Material: foam, springs
Flip? No
Delivery: free
Returns: free
Trial: 100 nights
Guarantee: 10 years

Firmness is relative, of course. Our reviewers ranged in weight between eight and 12 stone (112-168lb), so if you weigh less than this you’ll likely find it firmer, and if you weigh more it may well feel softer. 

Initially, the Simba mattress feels similar to lie on to the Emma mattress. The main difference we found between the two is that whereas the Emma pushed us up to sleep on the surface, we sank a little (but not too far) into the Simba. For side and back sleepers, we found the Simba Hybrid mattress to be supportive and exceptionally comfortable. One reviewer said it was the best sleep he’d had in months. However, our stomach-sleeping reviewer didn’t feel quite as well-supported.

Don’t expect the Simba Hybrid Original to feel like a typical pocket-sprung mattress, though. It may have thousands of springs, but at 25mm they’re much smaller than those you’d find in other pocket sprung or hybrid mattresses. The Otty Hybrid, for example, has 14cm pocket springs. 

Nevertheless, the mattress does have a little more bounce to it than a pure foam mattress. We also found that we didn’t overheat – even during the summer – as can sometimes be the case with mattresses that contain foam.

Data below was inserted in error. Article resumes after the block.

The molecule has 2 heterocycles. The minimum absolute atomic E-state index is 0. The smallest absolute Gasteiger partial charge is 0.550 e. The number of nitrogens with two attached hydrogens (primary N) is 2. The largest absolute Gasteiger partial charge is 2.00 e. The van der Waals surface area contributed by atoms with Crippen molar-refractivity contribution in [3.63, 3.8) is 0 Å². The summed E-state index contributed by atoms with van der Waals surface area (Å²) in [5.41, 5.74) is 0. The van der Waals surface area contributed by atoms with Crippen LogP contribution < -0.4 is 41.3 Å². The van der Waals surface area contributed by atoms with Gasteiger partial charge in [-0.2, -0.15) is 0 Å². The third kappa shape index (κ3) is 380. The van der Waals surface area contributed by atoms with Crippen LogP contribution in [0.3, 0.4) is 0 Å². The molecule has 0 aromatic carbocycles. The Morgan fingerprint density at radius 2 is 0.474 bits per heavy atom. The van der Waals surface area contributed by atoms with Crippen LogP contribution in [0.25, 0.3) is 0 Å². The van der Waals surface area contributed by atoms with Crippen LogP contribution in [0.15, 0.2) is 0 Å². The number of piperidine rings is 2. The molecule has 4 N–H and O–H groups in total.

Simba mattress review

(Image credit: Future)

What really made the Simba mattress stand out for us, though, was the brand’s attention to detail. The mattress was posted to us with a handy tool inside the box for removing the plastic, which made setting it up an absolute doddle. It was also one of the easiest mattresses to remove from the box, sliding out easily with just one person pulling it. 

Anything not so good to know about?

Not really, no. We wouldn’t quite agree with Simba’s claim of no motion transfer: we did notice other people moving around – but it was minimal. If you share a bed with a restless partner, you certainly won’t notice them tossing and turning anywhere near as much as usual. 

We also would have liked to see handles on the side of this mattress to help with moving it around. Not that the Simba mattress needs flipping, but it’s recommended you turn it 180 degrees once a month for the first three months, then every three-six months for the rest of its life, so handles would help. Other than that, no complaints from us.

Simba Hybrid Original mattress: user reviews

Mattresses offer a differ experience for everyone. Factors like your weight, body shape, sleeping style and general health can all affect how comfortable you find a mattress, so rather than just tell you how we found it, we also researched how thousands of users felt about it, to create a more well-rounded Simba mattress review.